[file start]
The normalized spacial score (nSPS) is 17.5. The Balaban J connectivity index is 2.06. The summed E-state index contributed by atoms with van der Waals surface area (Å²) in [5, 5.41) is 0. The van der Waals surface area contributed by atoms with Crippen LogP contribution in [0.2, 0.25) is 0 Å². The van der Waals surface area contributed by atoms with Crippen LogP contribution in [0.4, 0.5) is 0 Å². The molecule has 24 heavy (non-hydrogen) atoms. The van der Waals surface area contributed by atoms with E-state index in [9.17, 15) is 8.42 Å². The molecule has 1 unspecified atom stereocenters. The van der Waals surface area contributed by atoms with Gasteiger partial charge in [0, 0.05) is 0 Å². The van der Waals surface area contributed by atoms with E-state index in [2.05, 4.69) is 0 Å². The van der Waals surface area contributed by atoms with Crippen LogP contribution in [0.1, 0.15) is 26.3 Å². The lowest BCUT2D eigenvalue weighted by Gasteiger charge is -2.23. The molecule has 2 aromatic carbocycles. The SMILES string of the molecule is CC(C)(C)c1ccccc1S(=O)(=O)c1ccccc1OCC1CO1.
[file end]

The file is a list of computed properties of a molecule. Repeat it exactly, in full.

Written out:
The normalized spacial score (nSPS) is 17.5. The Balaban J connectivity index is 2.06. The summed E-state index contributed by atoms with van der Waals surface area (Å²) in [5, 5.41) is 0. The van der Waals surface area contributed by atoms with Crippen LogP contribution in [0.2, 0.25) is 0 Å². The van der Waals surface area contributed by atoms with Crippen LogP contribution in [0.4, 0.5) is 0 Å². The molecule has 24 heavy (non-hydrogen) atoms. The van der Waals surface area contributed by atoms with E-state index in [9.17, 15) is 8.42 Å². The molecule has 1 unspecified atom stereocenters. The van der Waals surface area contributed by atoms with Gasteiger partial charge in [0, 0.05) is 0 Å². The van der Waals surface area contributed by atoms with E-state index in [2.05, 4.69) is 0 Å². The van der Waals surface area contributed by atoms with Crippen LogP contribution in [0.1, 0.15) is 26.3 Å². The lowest BCUT2D eigenvalue weighted by Gasteiger charge is -2.23. The molecule has 2 aromatic carbocycles. The SMILES string of the molecule is CC(C)(C)c1ccccc1S(=O)(=O)c1ccccc1OCC1CO1.